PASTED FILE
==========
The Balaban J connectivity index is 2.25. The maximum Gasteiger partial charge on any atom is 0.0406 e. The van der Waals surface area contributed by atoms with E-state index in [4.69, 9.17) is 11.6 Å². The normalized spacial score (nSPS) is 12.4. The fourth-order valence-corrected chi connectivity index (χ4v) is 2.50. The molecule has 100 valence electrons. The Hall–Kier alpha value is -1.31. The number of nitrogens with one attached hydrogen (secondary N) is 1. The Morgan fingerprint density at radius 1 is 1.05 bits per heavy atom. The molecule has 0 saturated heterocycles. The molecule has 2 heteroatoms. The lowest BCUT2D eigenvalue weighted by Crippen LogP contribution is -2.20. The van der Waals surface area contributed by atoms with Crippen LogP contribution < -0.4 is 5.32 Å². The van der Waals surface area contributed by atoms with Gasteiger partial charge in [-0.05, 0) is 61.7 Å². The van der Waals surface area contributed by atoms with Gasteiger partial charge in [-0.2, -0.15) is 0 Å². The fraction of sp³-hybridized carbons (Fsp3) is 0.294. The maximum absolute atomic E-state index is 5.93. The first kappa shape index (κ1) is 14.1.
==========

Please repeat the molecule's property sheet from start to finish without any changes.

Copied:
The Balaban J connectivity index is 2.25. The maximum Gasteiger partial charge on any atom is 0.0406 e. The van der Waals surface area contributed by atoms with E-state index in [4.69, 9.17) is 11.6 Å². The normalized spacial score (nSPS) is 12.4. The fourth-order valence-corrected chi connectivity index (χ4v) is 2.50. The molecule has 100 valence electrons. The Hall–Kier alpha value is -1.31. The number of nitrogens with one attached hydrogen (secondary N) is 1. The Morgan fingerprint density at radius 1 is 1.05 bits per heavy atom. The molecule has 0 saturated heterocycles. The molecule has 2 heteroatoms. The lowest BCUT2D eigenvalue weighted by Crippen LogP contribution is -2.20. The van der Waals surface area contributed by atoms with Crippen LogP contribution < -0.4 is 5.32 Å². The van der Waals surface area contributed by atoms with Gasteiger partial charge in [-0.05, 0) is 61.7 Å². The van der Waals surface area contributed by atoms with Gasteiger partial charge in [-0.2, -0.15) is 0 Å². The fraction of sp³-hybridized carbons (Fsp3) is 0.294. The maximum absolute atomic E-state index is 5.93. The first kappa shape index (κ1) is 14.1.